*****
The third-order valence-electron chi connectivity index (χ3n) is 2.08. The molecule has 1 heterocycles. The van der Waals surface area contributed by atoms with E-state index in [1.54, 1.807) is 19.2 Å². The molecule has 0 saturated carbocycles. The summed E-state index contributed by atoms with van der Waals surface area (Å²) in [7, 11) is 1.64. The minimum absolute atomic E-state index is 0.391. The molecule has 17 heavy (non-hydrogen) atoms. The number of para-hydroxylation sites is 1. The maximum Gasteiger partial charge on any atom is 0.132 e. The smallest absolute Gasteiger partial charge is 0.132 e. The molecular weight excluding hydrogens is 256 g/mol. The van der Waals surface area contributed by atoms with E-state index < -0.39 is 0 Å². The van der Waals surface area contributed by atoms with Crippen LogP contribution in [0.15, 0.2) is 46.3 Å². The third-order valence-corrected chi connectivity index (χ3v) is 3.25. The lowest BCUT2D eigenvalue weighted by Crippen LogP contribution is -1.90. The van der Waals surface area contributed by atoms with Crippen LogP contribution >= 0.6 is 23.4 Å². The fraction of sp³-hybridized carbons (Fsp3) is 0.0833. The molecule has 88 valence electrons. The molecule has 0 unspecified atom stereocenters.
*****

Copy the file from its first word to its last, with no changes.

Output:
The third-order valence-electron chi connectivity index (χ3n) is 2.08. The molecule has 1 heterocycles. The van der Waals surface area contributed by atoms with E-state index in [1.54, 1.807) is 19.2 Å². The molecule has 0 saturated carbocycles. The summed E-state index contributed by atoms with van der Waals surface area (Å²) in [7, 11) is 1.64. The minimum absolute atomic E-state index is 0.391. The molecule has 17 heavy (non-hydrogen) atoms. The number of para-hydroxylation sites is 1. The maximum Gasteiger partial charge on any atom is 0.132 e. The smallest absolute Gasteiger partial charge is 0.132 e. The molecular weight excluding hydrogens is 256 g/mol. The van der Waals surface area contributed by atoms with E-state index < -0.39 is 0 Å². The van der Waals surface area contributed by atoms with Crippen LogP contribution in [0.15, 0.2) is 46.3 Å². The third-order valence-corrected chi connectivity index (χ3v) is 3.25. The lowest BCUT2D eigenvalue weighted by Crippen LogP contribution is -1.90. The van der Waals surface area contributed by atoms with Crippen LogP contribution >= 0.6 is 23.4 Å². The fraction of sp³-hybridized carbons (Fsp3) is 0.0833. The molecule has 88 valence electrons. The molecule has 0 unspecified atom stereocenters.